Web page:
In the end the letters trailed off and we lost touch. It was a very gentle first love for me – we held hands a couple of times, there was just one kiss. But I do have very fond memories of him, and especially how bemused he was, and yet accepting, of my desire for this very strange collection of short stories.

I loaned that copy to a dental student at Liverpool, and it was never returned.  I suppose if it had been it would only have been in a box under the house along with lots of my other books. Still, that’s no reason to forgive him, is it?

I still wish I’d had the courage to pursue that interest in archaeology. I really did enjoy revisiting Crickley Hill last year, and following up with the Coursera  MOOC Archaeology’s Dirty Little Secrets, and some of that found its way into the novel I’ve been working on over the past year or so.

Ann

 

Sources

Ian McEwan in the Guardian, the 40th anniversary of First Love, Last Rites

Crickley Hill neolothic and iron age hill fort


August 1, 2015

Jack the Ripper  

Jack the ripper

There’s seemingly never much of a gap between Ripper stories hitting the newspapers, but this week I’ve seen two – both interesting for very different reasons.

The first one is the new museum – you can take a look at the website here.   Of course the story of the Ripper holds a fascination for many of us who are interested in crime, and the museum itself is designed to appeal to that curiosity, as a journey through a series of themed rooms. There’s an imagined sitting room for the Ripper. How? Since we have no idea who he was, how on earth can we imagine his sitting room? As the website says, you decide – An artist, a doctor, an aristocrat? No mention of the possibility he was a journalist, which we will consider later…  The other rooms cover the second murder, a police station, a victim’s bedroom – and an adults only mortuary with shocking autopsy photographs.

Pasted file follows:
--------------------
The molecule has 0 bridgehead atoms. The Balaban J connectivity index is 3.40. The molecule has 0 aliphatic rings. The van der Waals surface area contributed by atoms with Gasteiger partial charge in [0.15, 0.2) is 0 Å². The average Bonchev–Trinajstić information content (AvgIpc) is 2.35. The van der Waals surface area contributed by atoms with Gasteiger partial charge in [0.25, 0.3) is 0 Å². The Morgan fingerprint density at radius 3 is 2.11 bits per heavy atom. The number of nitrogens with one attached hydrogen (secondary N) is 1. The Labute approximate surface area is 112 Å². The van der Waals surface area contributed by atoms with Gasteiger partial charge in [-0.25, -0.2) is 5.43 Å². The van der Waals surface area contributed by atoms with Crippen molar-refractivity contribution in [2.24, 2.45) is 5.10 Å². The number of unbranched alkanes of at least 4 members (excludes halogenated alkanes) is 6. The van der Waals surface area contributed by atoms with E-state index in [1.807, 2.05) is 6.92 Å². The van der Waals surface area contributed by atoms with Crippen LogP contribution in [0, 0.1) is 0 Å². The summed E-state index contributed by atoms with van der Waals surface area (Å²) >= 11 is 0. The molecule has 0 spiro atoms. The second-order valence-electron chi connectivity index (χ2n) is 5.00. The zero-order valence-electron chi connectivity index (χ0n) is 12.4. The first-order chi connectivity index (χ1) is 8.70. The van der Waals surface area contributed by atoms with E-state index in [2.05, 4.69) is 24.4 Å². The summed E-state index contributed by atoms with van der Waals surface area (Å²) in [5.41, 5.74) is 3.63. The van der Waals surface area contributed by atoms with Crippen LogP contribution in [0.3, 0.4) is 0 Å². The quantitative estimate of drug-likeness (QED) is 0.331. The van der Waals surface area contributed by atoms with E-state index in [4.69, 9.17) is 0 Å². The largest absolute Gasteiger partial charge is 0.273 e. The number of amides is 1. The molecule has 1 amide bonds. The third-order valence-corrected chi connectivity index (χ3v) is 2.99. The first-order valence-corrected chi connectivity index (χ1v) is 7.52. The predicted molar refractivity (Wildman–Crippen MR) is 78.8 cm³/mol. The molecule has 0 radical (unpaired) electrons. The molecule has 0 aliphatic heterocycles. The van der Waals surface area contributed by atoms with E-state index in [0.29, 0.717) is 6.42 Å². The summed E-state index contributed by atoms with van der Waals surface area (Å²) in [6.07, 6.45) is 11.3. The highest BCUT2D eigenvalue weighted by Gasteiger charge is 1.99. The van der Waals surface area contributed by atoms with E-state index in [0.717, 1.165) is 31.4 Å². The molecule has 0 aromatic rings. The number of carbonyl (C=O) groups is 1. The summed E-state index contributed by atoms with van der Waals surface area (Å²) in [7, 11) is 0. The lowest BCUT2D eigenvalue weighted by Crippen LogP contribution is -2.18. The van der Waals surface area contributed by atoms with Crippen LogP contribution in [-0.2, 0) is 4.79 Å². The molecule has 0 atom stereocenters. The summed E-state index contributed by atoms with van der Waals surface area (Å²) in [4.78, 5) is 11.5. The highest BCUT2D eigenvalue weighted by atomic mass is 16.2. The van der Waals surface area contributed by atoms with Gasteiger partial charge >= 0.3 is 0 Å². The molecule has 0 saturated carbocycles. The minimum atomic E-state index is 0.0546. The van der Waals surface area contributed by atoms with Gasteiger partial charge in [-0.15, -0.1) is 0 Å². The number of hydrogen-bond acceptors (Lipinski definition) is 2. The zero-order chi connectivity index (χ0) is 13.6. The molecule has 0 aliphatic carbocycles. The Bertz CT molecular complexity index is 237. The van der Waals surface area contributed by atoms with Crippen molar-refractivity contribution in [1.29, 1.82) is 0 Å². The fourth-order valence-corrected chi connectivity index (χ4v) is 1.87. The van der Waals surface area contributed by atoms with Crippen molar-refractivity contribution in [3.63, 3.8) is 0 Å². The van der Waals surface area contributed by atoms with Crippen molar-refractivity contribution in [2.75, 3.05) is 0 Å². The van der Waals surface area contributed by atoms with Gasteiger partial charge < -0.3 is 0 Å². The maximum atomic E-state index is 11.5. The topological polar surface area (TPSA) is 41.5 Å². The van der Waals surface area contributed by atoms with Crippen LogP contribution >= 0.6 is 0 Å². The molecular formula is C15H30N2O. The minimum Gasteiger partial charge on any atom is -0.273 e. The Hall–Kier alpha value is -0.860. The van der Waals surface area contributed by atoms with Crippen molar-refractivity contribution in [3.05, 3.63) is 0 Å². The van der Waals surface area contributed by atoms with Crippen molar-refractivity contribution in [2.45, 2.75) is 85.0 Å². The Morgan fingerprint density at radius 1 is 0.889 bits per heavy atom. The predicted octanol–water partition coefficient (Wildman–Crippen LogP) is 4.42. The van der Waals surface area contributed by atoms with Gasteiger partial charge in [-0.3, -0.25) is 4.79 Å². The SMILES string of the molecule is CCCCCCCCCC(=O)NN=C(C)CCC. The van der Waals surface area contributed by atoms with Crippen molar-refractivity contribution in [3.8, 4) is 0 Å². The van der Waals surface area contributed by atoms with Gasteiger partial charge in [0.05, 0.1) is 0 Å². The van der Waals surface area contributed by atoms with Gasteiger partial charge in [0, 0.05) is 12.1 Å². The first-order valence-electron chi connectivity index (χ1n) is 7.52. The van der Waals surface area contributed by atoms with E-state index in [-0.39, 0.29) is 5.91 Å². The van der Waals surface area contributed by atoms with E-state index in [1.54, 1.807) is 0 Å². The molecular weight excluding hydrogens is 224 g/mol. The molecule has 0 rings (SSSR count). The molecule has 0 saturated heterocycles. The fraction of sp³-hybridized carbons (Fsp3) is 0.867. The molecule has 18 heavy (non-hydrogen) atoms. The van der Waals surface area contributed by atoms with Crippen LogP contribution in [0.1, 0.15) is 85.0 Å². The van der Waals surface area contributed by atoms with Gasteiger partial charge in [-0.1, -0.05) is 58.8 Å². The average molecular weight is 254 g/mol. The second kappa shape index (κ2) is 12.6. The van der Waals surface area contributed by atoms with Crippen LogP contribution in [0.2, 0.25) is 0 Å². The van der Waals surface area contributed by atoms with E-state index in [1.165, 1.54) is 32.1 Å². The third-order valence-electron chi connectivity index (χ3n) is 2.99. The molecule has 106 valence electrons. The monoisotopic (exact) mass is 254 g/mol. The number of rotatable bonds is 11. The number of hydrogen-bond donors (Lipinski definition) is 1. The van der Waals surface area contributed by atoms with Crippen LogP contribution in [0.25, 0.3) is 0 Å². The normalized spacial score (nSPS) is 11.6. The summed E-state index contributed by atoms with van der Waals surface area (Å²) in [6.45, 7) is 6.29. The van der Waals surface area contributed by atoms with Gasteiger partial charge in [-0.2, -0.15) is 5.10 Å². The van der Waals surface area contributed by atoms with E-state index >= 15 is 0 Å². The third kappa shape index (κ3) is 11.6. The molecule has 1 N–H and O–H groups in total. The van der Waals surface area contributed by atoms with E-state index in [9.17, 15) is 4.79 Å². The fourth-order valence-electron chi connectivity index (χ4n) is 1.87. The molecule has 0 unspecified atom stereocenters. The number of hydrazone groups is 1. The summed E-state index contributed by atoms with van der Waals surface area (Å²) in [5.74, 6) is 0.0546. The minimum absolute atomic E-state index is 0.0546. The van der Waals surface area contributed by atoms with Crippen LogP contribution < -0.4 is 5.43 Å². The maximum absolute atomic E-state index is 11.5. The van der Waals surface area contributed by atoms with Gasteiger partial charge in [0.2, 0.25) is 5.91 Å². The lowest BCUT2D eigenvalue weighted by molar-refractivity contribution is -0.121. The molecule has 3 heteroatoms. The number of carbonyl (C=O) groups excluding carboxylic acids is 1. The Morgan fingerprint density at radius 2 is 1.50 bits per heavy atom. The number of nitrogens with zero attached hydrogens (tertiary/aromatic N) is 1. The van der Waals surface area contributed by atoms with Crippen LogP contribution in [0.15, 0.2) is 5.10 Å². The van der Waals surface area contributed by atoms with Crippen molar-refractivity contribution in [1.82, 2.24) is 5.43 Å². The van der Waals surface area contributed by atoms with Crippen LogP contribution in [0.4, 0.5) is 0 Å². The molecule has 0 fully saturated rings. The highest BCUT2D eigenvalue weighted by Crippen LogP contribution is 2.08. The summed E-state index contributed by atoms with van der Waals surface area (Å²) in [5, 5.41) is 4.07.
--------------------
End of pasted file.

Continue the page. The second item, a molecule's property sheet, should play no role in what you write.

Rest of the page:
What is fascinating about this is how much it is a constructed fiction – but no doubt it will attract many ghouls, including crime writers with an interest in the darker side of human nature. Ahem.

What is really troubling though, is that this was supposed to be a museum devoted to the women of the East End and the suffragettes. This is how it was described on the planning application that was approved last year.  Instead of that, it’s been transformed into a museum which focuses on someone who killed women of the East End.

The justification for this change? “It is absolutely not celebrating the crimes of Jack the Ripper but looking at why and how the women got in that situation in the first place.”  Victim blaming words calculated to irritate even the least radical feminist. He probably meant only that it was intended as a social history exhibit. Just as he probably meant to say he was planning to open a Jack the Ripper museum when he accidentally described it as a women’s history resource.

So who is the man behind the ultimate bait and switch?

Mark Palmer-Edgecumbe. Former diversity chief of Google.

(I can’t decide whether to laugh or cry.)

The other story is from the Telegraph, and claims that the mystery of who Jack the Ripper is has finally been solved. There is, of course, a book associated with this theory, although it comes too late for the opening of the Ripper museum, and potentially makes it obsolete already.

How many theories are there already? Too many to mention, although Wikipedia makes a valiant effort.

The Duke of Clarence is frequently mentioned as a suspect – the first one I read about in one of Colin Wilson’s books. It’s always fascinating to look back and see where one has picked up some very dodgy ideas…